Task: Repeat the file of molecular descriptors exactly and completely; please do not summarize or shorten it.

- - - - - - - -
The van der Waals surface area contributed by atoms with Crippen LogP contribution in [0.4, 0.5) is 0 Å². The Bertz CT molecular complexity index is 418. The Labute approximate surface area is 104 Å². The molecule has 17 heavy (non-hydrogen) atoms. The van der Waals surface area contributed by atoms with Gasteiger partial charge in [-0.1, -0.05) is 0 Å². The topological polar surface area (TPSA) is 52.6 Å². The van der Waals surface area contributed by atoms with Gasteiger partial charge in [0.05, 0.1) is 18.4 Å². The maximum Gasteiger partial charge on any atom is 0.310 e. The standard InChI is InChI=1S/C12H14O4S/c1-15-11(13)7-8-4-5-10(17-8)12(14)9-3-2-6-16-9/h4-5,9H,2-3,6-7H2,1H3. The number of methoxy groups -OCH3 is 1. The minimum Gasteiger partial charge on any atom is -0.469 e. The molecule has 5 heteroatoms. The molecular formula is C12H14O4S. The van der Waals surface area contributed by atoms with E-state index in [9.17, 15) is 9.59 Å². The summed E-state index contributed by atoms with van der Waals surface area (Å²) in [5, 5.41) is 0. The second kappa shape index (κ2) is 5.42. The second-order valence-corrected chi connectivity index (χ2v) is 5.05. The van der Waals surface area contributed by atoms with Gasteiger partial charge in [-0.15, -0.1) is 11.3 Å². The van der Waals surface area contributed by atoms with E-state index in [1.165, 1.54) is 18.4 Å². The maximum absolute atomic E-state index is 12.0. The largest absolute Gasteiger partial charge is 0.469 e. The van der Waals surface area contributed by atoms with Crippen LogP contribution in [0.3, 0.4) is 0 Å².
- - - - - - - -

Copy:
The van der Waals surface area contributed by atoms with Crippen LogP contribution in [0.4, 0.5) is 0 Å². The Bertz CT molecular complexity index is 418. The Labute approximate surface area is 104 Å². The molecule has 17 heavy (non-hydrogen) atoms. The van der Waals surface area contributed by atoms with Gasteiger partial charge in [-0.1, -0.05) is 0 Å². The topological polar surface area (TPSA) is 52.6 Å². The van der Waals surface area contributed by atoms with Gasteiger partial charge in [0.05, 0.1) is 18.4 Å². The maximum Gasteiger partial charge on any atom is 0.310 e. The standard InChI is InChI=1S/C12H14O4S/c1-15-11(13)7-8-4-5-10(17-8)12(14)9-3-2-6-16-9/h4-5,9H,2-3,6-7H2,1H3. The number of methoxy groups -OCH3 is 1. The minimum Gasteiger partial charge on any atom is -0.469 e. The molecule has 5 heteroatoms. The molecular formula is C12H14O4S. The van der Waals surface area contributed by atoms with E-state index in [9.17, 15) is 9.59 Å². The summed E-state index contributed by atoms with van der Waals surface area (Å²) in [5, 5.41) is 0. The second kappa shape index (κ2) is 5.42. The second-order valence-corrected chi connectivity index (χ2v) is 5.05. The van der Waals surface area contributed by atoms with Gasteiger partial charge in [-0.15, -0.1) is 11.3 Å². The van der Waals surface area contributed by atoms with E-state index in [1.165, 1.54) is 18.4 Å². The maximum absolute atomic E-state index is 12.0. The largest absolute Gasteiger partial charge is 0.469 e. The van der Waals surface area contributed by atoms with Crippen LogP contribution in [0.3, 0.4) is 0 Å².